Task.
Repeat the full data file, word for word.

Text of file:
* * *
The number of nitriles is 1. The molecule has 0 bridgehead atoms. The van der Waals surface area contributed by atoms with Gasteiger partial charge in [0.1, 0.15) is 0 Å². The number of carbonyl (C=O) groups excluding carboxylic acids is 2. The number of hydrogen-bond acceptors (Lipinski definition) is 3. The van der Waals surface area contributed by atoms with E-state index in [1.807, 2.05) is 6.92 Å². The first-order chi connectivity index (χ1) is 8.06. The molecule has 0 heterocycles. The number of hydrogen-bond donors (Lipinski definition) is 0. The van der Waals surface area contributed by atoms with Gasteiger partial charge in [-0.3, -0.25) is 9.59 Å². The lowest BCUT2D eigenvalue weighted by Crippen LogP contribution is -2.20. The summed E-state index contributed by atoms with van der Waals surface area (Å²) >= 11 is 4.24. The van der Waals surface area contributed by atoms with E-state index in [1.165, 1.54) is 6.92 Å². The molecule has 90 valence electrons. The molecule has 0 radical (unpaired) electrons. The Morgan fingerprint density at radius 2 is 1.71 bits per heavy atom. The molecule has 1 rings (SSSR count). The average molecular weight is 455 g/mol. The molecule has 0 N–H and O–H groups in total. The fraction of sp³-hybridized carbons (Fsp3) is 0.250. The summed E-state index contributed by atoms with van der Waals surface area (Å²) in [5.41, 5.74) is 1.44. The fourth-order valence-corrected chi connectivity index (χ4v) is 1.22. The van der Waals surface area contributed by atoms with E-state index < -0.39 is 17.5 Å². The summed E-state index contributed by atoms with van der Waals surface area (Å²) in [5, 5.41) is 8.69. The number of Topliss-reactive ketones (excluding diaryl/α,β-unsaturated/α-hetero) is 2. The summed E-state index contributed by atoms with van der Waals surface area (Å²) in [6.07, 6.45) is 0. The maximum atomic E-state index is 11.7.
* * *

The number of nitriles is 1. The molecule has 0 bridgehead atoms. The van der Waals surface area contributed by atoms with Gasteiger partial charge in [0.1, 0.15) is 0 Å². The number of carbonyl (C=O) groups excluding carboxylic acids is 2. The number of hydrogen-bond acceptors (Lipinski definition) is 3. The van der Waals surface area contributed by atoms with E-state index in [1.807, 2.05) is 6.92 Å². The first-order chi connectivity index (χ1) is 8.06. The molecule has 0 heterocycles. The number of hydrogen-bond donors (Lipinski definition) is 0. The van der Waals surface area contributed by atoms with Gasteiger partial charge in [-0.3, -0.25) is 9.59 Å². The lowest BCUT2D eigenvalue weighted by Crippen LogP contribution is -2.20. The summed E-state index contributed by atoms with van der Waals surface area (Å²) >= 11 is 4.24. The van der Waals surface area contributed by atoms with E-state index in [1.165, 1.54) is 6.92 Å². The molecule has 90 valence electrons. The molecule has 0 radical (unpaired) electrons. The Morgan fingerprint density at radius 2 is 1.71 bits per heavy atom. The molecule has 1 rings (SSSR count). The average molecular weight is 455 g/mol. The molecule has 0 N–H and O–H groups in total. The fraction of sp³-hybridized carbons (Fsp3) is 0.250. The summed E-state index contributed by atoms with van der Waals surface area (Å²) in [5.41, 5.74) is 1.44. The fourth-order valence-corrected chi connectivity index (χ4v) is 1.22. The van der Waals surface area contributed by atoms with E-state index < -0.39 is 17.5 Å². The summed E-state index contributed by atoms with van der Waals surface area (Å²) in [5, 5.41) is 8.69. The number of Topliss-reactive ketones (excluding diaryl/α,β-unsaturated/α-hetero) is 2. The summed E-state index contributed by atoms with van der Waals surface area (Å²) in [6.07, 6.45) is 0. The maximum atomic E-state index is 11.7.